Coal tar resins have good water resistance, excellent adhesion and good chemical resistance. These are thermoplastic and tend to cold flow at moderate temperatures. The cold flow tendency is improved combining coal with epoxy, acrylonitrile or isocyanate resins. Acrylonitrile improves their oil resistance and reduces the water absorption capacity.
These are used extensively on the exterior of underground pipelines for oil and gas as well as on both the interior and the exterior water pipelines.
The chlorinated rubber resins is manufactured by chlorinating natural rubber. It is usually modified with alkyd resins while manufacturing protective coatings. These are high solids solutions. The unmodified chlorinated rubber coatings contain no alkyd resins and are outstanding protective coatings.
The solvents are added to the paint system in order to reduce the viscosity of the paint to a suitable consistency for smooth application. The solvent evaporates leaving behind non volatile matters (pigments, binders & additives). The rate at which solvents evaporate influences the application characteristics of the coating. In case the solvents are partially retained, it leads to premature failure of the paint film due to blistering or pinholing. Various organic solvents are widely used in the paint industry. Water is used as a solvent in the water based paints.
The sole source of solvents such as mineral turpentine (MTO), toluenes and xylenes in the country are from the public sector refinery units.
These are used as oxygen carriers. Driers accelarate the drying of paint films through oxidation, polymerization and condensation.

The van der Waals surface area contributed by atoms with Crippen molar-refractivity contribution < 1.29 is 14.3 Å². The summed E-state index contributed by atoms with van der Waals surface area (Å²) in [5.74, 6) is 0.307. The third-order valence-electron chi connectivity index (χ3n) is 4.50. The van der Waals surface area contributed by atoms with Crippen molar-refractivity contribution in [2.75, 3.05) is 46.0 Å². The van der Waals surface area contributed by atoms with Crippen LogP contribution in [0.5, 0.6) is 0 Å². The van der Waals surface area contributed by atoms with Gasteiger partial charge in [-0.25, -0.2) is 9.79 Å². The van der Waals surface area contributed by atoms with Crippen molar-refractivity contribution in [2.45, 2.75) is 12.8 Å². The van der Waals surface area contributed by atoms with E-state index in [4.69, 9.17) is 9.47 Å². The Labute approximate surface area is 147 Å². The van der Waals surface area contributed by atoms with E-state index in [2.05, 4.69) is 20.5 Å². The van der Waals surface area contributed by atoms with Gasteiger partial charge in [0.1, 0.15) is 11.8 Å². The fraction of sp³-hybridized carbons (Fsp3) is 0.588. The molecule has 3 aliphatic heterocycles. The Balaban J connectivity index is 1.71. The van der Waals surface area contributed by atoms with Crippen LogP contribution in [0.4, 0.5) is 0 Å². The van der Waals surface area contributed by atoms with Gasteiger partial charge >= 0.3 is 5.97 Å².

The commonly used driers are resinates, linoleates and naphthanates of cobalat, manganese and lead.
Plasticizers provide elasticity to the film, thus inhibiting the cracking of the films.
The various plasticizers used in paints include castor oil derivatives, resinous plasticizers, phthalates, phosphates, sebacates, hexoates, etc.
The additives are chemicals performing a specific function in the paint system. The classification of the additives is based upon the specific function of each, for e.g.:
a. Wetting and dispersing agents.
b. Anti-skinning agents
c. Anti-setting agents
d. Anti-floating agents
e. Anti-livering agents
f. Puffing agents
g. Flow control and levelling agents
h. Defoaming agents
Extenders not only reduce the cost but are also beneficial in adding resistance to the liquid paint so as to facilitate the covering of the edges. In the dried paint, extenders help in reducing the permeability to water and oxygen and provide a reinforcing structure within the film. Mica and talc are widely used exenders; other important extenders are barytes, china clay, blanc fine, paris white etc.
Raw material consumption & typical paint formulations
Various types of raw materials are used in different types of paints. The consumption norms vary from product to product and it is difficult to establish the exact raw material consumption norms because of the wide product range and properties and usage of substitute raw materials in many cases, for example the oil percentage in alkyd resins vary from 22% to 70% and, based on that, the composition of polyols, pthalic anyhydride, pentaerythritol, etc., also varies. Similarly the use of pigments particularly TiO2 varies a lot, depending on the colour of the paint, colour of the paint, from as low as 1.5-2% to 40-50% by weight. The total annual turnover of paints is about Rs.14,000 million and, of this, raw materials and packaging together constitute about Rs.8000 to 9000 millions.
Standardisation of Raw Materials
With the increasing size of the paint industry and raw materials accounting for about 60% of the production costs, standardisation has assumed considerabale importance. The lack of standardisation of raw materials has adversely affected the quality of paints, particularly those manufactured by the small scale sector. It is recommended that a National Body of Standardisation of Raw Materials for the Paint Industry should constituted.